It was just a year ago I was visiting with a friend of mine.
She was telling me about all the problems she was having with her boyfriend: He was terribly attached to his mother; he couldn’t finish certain tasks, ever; he always forgot the clothes in the dryer; he hasn’t gotten over his first girlfriend. “Damn,” she said, “he sure has a lot of baggage. I don’t know if we can make it. I just can’t handle it.”
She’s seventeen. Now.
Fast forward a week, and I’m having the same conversation with a head-shaking, confidence-shaken buddy of mine, who tells the same story. Substitute a father for a mother, clothes in a drawer, forgetfulness for mild disrespect…same plotline.
Seems to me that there’s a key to managing this story. Because we all share this story, no matter how young/old, wise/inexperienced, smart/clueless, brave/scared, and the great range in between. And it begins with ditching the notion that life will finally be OK when we meet someone perfect, who doesn’t have any baggage.
Seems to me that’s not where the problem lies. But there is a two step map to happier days.
First, do what you have to do to be accepting of the baggage. Maybe he IS still anchored in memories from three relationships back, but is that balanced by other things? Maybe she picks her nose, but also picks up the kids after school. Maybe he forgets to feed the dog but remembers what you like after a long day at the office. Maybe she complains a bit more than you like, but don’t let that drown out the appreciation, when it comes.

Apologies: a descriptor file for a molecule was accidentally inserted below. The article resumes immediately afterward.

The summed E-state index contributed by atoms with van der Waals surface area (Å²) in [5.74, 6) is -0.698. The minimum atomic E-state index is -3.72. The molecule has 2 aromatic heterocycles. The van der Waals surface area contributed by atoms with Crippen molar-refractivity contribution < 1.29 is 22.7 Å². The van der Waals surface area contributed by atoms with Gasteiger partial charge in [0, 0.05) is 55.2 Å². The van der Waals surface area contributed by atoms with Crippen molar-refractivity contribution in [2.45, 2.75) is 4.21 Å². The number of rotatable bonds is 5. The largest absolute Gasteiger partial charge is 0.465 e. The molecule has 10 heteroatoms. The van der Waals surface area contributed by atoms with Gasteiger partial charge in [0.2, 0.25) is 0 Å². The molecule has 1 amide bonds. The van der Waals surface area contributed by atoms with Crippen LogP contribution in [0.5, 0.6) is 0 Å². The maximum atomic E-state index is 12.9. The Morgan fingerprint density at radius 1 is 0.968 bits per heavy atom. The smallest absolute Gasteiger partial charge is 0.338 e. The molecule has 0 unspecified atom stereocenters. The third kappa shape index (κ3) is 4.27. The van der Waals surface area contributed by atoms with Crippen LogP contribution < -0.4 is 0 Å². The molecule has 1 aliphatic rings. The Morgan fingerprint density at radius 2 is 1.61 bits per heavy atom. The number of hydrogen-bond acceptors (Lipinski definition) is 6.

The second step is that successful baggage-handling has to be a two-person team project. Finding the words & the time & the love & the togetherness to visit about the “baggage”… it gives you a chance to handle it together. Treat it like baggage, with agreements about where it goes. Like any old bag: Leave it at the thrift shop. Put it in the storage locker. Agree to talk about it in private but not in public. Maybe even agree to let the other carry it every day, after you both sort out that it’s not gonna just disappear. Agreeing that there’s something that’s bugging you is tons better than wishing it would all go away.
And it’s a chance to show the world that your love & ability to love & the confidence you place in your love is bigger than some random bit of baggage.
So do it.